Alan Taylor has a new book out on the Revolution.

Historians in the News
tags: Alan Taylor, American Revolutions

Gordon S. Wood’s edition of “John Adams: Writings From the New Nation 1784-1826” was recently published by the Library of America.

In this volume, [American Revolutions: A Continental History, 1750-1804, Alan] Taylor seeks to set the American Revolution in the broadest possible context — not only involving it in all the struggles of the rival European empires in the New World, but making the native peoples and the African slaves more important, indeed, even central, to it….

Insofar as anything is highlighted in Taylor’s narrative, it is the many Patriot hypocrisies and contradictions. Southerners, Taylor suggests, engaged in the Revolution principally to protect their property in enslaved Africans, but “implausibly blamed the persistence of slavery on the British.” The Patriots’ talk of liberty was very limited. They “defended freedom for white men while asserting their domination over enslaved blacks.” Occasionally the Patriots were not very patriotic. Following the surrender of the American forces trying to take Quebec in 1775, “a quarter of the captured Patriots switched sides to enlist with the British.”

Sometimes Taylor’s emphasis on irony and contradiction slips into anachronism. Because the colonial legislatures denied women, free blacks and propertyless white males the vote, he concludes that “colonial America was a poor place to look for democracy.” But where in the 18th century was there a better place to look for democracy? Despite restrictions on the suffrage, the colonies still possessed the most democratic governments in the world at that time.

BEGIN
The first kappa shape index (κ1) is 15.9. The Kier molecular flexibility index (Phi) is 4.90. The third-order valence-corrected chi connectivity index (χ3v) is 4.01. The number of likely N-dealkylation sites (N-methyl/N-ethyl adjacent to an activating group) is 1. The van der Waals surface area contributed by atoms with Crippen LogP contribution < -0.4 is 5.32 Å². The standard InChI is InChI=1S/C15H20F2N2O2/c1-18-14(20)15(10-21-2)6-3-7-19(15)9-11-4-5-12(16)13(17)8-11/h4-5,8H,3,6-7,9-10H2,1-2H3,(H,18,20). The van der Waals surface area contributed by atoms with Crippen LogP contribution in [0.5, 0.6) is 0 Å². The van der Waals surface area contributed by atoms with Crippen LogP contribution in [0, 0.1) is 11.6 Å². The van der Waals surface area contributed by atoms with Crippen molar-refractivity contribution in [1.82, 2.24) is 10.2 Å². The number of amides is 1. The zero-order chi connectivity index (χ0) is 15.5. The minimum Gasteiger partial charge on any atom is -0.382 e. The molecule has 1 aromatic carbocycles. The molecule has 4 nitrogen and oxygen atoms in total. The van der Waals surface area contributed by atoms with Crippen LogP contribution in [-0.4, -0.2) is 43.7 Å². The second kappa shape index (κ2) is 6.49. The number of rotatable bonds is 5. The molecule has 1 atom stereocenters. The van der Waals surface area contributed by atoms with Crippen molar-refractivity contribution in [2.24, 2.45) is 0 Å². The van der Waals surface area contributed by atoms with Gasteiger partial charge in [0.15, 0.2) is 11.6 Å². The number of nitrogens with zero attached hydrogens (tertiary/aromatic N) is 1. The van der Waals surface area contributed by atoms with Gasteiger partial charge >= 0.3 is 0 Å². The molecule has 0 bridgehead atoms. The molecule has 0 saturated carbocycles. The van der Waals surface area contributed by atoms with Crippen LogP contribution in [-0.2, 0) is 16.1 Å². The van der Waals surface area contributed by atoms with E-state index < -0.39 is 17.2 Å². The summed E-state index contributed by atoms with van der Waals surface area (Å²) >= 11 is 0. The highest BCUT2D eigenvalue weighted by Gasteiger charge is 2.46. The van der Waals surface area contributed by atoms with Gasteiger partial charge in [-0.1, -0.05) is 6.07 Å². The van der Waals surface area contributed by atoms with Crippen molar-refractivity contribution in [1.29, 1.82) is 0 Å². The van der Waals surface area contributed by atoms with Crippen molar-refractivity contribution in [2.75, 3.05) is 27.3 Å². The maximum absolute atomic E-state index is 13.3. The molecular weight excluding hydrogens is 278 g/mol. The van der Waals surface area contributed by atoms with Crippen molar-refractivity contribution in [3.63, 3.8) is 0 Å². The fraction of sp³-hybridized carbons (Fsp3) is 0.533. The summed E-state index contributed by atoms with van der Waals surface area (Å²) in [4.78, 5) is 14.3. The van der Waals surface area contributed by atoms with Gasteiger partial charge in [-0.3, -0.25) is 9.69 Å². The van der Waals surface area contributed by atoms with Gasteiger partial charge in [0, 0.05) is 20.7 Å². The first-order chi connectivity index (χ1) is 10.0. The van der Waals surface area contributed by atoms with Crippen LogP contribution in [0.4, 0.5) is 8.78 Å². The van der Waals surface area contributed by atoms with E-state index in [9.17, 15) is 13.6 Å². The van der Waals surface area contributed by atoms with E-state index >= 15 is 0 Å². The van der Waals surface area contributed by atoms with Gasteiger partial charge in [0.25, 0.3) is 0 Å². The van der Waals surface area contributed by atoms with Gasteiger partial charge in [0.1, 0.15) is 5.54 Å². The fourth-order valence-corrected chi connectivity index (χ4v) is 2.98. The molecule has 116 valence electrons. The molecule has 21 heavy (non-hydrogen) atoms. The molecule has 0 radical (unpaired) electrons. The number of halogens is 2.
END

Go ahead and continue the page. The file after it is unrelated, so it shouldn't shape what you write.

In his account Taylor tends to stress the bad behavior of ordinary white men, especially in their dealings with people of other races. Ignoring government officials and their own genteel leaders, they pursued their selfish interests without any scruples whatsoever. In the west, where fighting between settlers and Indians was especially bloody and vicious, whites tended to run amok and slaughter Indians freely in pursuit of their “genocidal goals.” They wanted land and respected governmental authority only when they needed its protection from the Indians. “Only fear could trump greed on the frontier.” In the end Jefferson’s “Empire of Liberty” inevitably “favored white men at the expense of Indians and blacks.”

In Taylor’s Revolution there aren’t many heroes. Washington was one at Trenton, but even he, in secretly buying land in violation of the law, shaded the truth in pursuit of his self-interest.

Read entire article at NYT

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